Monday Medical: Demystifying sunscreen

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I am a former sun worshipper. When I was in high school, I spent many days during summer vacation on a lounge chair covered in tanning oil at Blackhawk Lake, the nearest beach to my hometown in Wisconsin. I loved the sun, and I loved my tan.

Times definitely have changed. Now, I am chasing down my daughters and slathering them in sunscreen, making sure they have sun hats, trying to prevent them from burning, freckling or even tanning. And yes, I set the example and follow the rules. In this quest to protect my family from skin cancer, I have studied many sunscreen products and labels.

The good news is that reading sunscreen labels should be less daunting this summer. In an effort to prevent skin cancer and educate consumers, the U.S. Food and Drug Administration developed new regulations for the labeling of sunscreen products. The regulations apply to over-the-counter products containing sunscreen, including lip balms and makeup with SPF.

According to the FDA website, one of the most important requirements is the testing and labeling that identifies sunscreens that are “broad spectrum,” meaning they offer protection against UVB and UVA rays. All sunscreen products offer protection against UVB rays, which are the primary cause of sunburn. Both UVB and UVA rays contribute to sun-induced skin cancer and premature skin aging.

Based on scientific studies, the FDA has determined that broad-spectrum sunscreens with an SPF of at least 15 can help reduce the risk of sun-induced skin cancer and premature skin aging when used with sun protective measures.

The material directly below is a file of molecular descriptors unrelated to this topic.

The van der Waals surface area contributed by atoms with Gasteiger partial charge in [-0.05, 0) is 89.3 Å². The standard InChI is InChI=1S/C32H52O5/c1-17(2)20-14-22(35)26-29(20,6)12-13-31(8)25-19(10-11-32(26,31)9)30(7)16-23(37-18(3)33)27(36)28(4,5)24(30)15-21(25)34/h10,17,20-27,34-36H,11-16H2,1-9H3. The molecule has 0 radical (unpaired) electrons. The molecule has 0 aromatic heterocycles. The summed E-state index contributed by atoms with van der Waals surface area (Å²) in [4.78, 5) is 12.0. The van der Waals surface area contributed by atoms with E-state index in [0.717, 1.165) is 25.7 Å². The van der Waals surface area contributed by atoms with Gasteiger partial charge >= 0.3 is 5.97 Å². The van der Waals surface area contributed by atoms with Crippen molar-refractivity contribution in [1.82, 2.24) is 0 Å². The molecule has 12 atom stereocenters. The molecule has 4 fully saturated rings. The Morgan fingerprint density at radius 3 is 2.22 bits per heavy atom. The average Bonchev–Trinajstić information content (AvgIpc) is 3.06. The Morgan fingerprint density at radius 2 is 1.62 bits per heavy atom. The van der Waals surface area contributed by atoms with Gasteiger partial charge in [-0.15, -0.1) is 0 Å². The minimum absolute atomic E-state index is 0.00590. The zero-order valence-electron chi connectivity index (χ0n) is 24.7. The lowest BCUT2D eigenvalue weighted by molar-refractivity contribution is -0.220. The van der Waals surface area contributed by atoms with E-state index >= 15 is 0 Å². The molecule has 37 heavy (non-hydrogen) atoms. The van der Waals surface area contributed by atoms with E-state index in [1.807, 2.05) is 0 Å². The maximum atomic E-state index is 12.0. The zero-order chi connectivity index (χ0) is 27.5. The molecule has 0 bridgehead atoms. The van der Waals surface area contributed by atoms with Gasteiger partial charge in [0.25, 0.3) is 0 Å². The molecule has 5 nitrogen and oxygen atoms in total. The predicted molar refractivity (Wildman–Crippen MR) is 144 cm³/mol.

Here is a summary of the changes you will see on sunscreen product labels:

■ SPF

You will no longer see an SPF higher than 50-plus. Current research has shown there is not a significant level of added protection for sunscreens with SPF numbers higher than 50. Until further research is completed, 50-plus is the upper limit.

■ Word search

The words “sunblock,” “waterproof,” “sweatproof” and “instant protection” have been removed from the sunscreen label vocabulary. No product can block the sun completely. All products eventually wash off or lose their effectiveness with time. These terms were found to be misleading to consumers.

Water resistant claims now must be tested and include the duration for the stated SPF to be effective while swimming or sweating. The only two options you will see on the labels are 40 and 80 minutes. Additionally, manufacturers cannot state that a sunscreen is effective for more than two hours without special approval from the FDA. Re-applying sunscreen is essential for protection.

■ Risk and warnings

Only products with broad-spectrum protection and an SPF of 15 or higher will be allowed to claim to help reduce the risk of skin cancer and early skin aging when used as directed.

A warning message now will appear on sunscreens that have an SPF lower than 15, touting the dangers of skin cancer and early skin aging. Products no longer will get away with disguising themselves as skin cancer protection just because they have a little SPF.

Active ingredients now must be included on the Drug Facts label along with their potency. If you don’t know what they are, look them up.

With all of these changes, what should you look for on the label? The American Academy of Dermatology recommends these three things: broad spectrum, SPF of 30 or higher and water resistant.

When you find a product you like, stick with it. Use it liberally and remember that sunscreen should be just one of the tools you use to protect yourself. Limit your time in the sun at midday when rays are most intense (especially at altitude). Seek shade when you can and wear clothing to protect your skin, including long sleeved shirts, pants, sunglasses and wide-brimmed hats.

Heather Rose is a wellness specialist at Yampa Valley Medical Center. She can be reached at heather.rose @yvmc.org.

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